By 2020 our focus was clear. So much so, that by the end of 2021 we had put our money where our mouth and our fantasies were. We bought a piece of property in a place that had captured our heart. A place of solitude. Respite. It was likely because when our knees buckled it was the place we went to sort things out. That was our first encounter with the place. Maybe that made it more special. I don’t know, but I do know we found it beautiful. And the closeness of the community, the diversity of the positives (trails, lakes, creeks, trees, wildlife, golf courses, mountains and more) was appealing.
It only had one downside.
It wasn’t in DFW. And DFW is where our entire tribe was thanks to our decision back in 1987 (and the execution of that decision in 1990).
Grandkids didn’t exist back then. Now we had five.
Lots of things had changed. Many of them blessings. Some of them curses. But the tribe was all blessing, all the time. But…
We weren’t (aren’t) prepared to leave the tribe and our happy place is only 5 hours away…so it made sense to us, in the short-term to spend time in each place. The plan was to spend way more time in Texas than in Happy Serene Village, five hours away. We figured we’d get over to HSV (Happy Serene Village) 3 or 4 times over the 12 month transition.
What transition? Transitioning from what to what? Or from where to where?
That’s the rub. We’re navigating a number of transitions.
Transition 1: Selling a house we’ve been in for 25 years and moving to a new place.
Transition 2: Buying another house in Happy Serene Village and spending more time there.
Transition 3: Creating new career chapters – both of us – as we march toward hitting full-retirement age for Social Security.
They’re all pretty big and they’re all intertwined. There are many moving parts to our life right now. Frightening and exciting.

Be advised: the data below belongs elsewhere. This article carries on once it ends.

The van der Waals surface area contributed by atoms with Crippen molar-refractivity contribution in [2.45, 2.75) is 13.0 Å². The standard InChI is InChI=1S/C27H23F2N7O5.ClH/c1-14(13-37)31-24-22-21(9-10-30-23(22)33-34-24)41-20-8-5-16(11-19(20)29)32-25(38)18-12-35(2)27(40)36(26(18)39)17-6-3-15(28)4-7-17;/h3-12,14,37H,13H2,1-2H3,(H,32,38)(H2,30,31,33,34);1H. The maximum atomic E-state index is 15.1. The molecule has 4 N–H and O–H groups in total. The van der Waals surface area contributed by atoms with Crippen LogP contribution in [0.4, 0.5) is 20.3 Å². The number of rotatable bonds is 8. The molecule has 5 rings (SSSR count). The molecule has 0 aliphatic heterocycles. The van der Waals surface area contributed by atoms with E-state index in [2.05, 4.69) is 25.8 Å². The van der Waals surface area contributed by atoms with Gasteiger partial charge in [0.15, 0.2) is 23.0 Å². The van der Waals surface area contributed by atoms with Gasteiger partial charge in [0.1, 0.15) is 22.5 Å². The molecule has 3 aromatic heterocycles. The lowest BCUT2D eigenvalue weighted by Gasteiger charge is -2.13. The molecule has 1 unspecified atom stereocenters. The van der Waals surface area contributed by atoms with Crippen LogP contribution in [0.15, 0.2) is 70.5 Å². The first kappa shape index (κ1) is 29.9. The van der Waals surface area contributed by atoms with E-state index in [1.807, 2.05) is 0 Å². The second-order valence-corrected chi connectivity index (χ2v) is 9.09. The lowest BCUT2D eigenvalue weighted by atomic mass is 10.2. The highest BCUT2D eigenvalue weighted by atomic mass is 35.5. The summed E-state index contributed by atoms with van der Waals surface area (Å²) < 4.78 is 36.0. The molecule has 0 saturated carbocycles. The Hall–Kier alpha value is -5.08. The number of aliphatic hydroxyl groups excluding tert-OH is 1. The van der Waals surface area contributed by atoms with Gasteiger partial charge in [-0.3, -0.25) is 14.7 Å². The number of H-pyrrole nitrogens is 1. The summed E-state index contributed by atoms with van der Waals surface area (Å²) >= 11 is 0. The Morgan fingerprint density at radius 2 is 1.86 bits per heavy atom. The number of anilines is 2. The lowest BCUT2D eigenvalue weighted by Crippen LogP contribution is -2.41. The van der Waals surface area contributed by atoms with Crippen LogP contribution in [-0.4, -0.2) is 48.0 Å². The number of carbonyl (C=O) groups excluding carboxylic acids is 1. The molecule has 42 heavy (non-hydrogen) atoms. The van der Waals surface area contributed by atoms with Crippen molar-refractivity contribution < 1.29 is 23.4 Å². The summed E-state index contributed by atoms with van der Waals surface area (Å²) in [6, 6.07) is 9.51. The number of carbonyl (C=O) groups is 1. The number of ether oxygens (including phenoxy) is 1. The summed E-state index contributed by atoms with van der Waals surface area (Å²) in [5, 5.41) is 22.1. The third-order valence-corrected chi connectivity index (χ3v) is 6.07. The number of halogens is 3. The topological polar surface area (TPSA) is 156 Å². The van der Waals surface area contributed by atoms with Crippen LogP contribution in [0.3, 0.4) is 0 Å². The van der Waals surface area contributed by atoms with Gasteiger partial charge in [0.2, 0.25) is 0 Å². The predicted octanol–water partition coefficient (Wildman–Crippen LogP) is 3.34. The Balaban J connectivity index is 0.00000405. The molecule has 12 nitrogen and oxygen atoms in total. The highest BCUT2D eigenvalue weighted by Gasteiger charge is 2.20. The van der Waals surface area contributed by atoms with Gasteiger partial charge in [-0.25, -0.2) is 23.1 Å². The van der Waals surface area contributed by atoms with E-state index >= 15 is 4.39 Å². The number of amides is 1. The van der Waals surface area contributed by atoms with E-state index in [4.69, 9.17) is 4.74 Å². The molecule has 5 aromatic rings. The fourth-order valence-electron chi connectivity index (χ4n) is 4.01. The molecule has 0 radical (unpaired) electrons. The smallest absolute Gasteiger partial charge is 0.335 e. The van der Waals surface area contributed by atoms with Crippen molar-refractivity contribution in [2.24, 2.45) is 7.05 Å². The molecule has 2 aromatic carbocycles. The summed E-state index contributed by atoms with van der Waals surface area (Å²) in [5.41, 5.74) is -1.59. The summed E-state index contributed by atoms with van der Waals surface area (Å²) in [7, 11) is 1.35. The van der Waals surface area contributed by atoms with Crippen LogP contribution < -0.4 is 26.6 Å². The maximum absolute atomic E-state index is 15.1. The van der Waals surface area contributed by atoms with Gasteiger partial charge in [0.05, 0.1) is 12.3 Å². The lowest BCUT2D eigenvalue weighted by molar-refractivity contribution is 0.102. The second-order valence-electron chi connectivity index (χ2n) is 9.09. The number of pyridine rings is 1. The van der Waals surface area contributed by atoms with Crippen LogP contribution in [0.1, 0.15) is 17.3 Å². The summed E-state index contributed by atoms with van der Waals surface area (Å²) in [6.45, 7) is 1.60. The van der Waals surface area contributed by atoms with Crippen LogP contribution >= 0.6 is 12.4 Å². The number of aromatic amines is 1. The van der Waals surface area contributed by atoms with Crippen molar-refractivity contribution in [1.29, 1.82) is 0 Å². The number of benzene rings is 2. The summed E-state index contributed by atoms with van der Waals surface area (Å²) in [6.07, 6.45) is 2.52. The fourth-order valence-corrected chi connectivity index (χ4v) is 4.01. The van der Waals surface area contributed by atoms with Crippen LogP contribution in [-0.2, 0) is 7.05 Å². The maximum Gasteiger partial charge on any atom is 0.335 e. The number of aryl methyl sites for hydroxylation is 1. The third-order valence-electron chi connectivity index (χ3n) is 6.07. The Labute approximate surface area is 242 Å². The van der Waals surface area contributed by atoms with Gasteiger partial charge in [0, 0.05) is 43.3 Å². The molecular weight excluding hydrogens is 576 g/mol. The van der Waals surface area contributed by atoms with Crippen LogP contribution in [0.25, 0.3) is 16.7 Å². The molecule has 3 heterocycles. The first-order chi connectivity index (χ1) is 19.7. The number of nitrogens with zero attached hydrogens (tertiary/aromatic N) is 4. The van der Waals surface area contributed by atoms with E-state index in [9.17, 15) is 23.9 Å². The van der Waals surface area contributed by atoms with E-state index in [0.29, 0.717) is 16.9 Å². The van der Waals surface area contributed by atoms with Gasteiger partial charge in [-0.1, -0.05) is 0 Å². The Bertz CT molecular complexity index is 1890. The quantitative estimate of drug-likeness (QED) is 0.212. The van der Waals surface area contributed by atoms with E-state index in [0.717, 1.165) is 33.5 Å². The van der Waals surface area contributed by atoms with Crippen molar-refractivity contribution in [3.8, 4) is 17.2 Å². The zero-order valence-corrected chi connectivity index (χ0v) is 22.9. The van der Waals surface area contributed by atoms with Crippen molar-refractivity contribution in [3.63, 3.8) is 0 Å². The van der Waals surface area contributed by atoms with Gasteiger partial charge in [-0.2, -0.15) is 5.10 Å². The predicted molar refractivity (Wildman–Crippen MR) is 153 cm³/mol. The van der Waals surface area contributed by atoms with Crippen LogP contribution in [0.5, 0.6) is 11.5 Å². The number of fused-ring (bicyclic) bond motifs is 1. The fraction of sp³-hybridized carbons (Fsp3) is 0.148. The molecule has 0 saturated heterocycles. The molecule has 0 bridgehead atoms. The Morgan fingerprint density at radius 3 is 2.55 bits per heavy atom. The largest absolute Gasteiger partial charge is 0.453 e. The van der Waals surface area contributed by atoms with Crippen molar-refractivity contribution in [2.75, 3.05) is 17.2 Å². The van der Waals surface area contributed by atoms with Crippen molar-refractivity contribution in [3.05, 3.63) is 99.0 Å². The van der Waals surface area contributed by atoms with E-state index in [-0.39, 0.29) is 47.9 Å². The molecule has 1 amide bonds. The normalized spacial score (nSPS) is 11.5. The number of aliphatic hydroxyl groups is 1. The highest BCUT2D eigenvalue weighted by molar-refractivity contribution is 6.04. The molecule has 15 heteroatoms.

Being open to opportunities has always been our way of life – just like cash flowing life. Sometimes we’ve been more open to them than at other times. Determined mostly by our comfort level or lack of. Whenever we’ve been most comfortable, we’ve been much less open. That is, when things are going well, we’re not real open for opportunities. Why mess up a good thing, right?
But that’s the ideal time to more closely look for opportunities. Strike while the iron is hot and all that. Doesn’t it make sense that our optimum time to see and jump on opportunities is when we’re riding high? But that’s not how it usually goes. Comfort forms around us like a Tempur-Pedic mattress, enveloping us so strongly it paralyzes us from doing anything different. It just feels too good to stay put. Mostly, that’s what we do – we stay put – when the better option might be to seize even bigger opportunities. After all, we say it ’cause it’s true – the rich get richer. That happens because they tend to get more opportunities, but they have to take advantage of them. Hum.
This impacts The Yellow Studio because the original is now gone. No longer in my possession. But now, here we were mere days away from signing the paperwork to sell the house, which included The Yellow Studio. We had no thought of buying a house or any other property. Moving was on our mind. Enter months of a secret I’d been holding.
Sometime in the late fall a house in Happy Serene Village caught my attention. Initially, the curb appeal snagged it. It was a new house with an attractive front. And thus began the happy accident that we never saw coming. But we were open to it.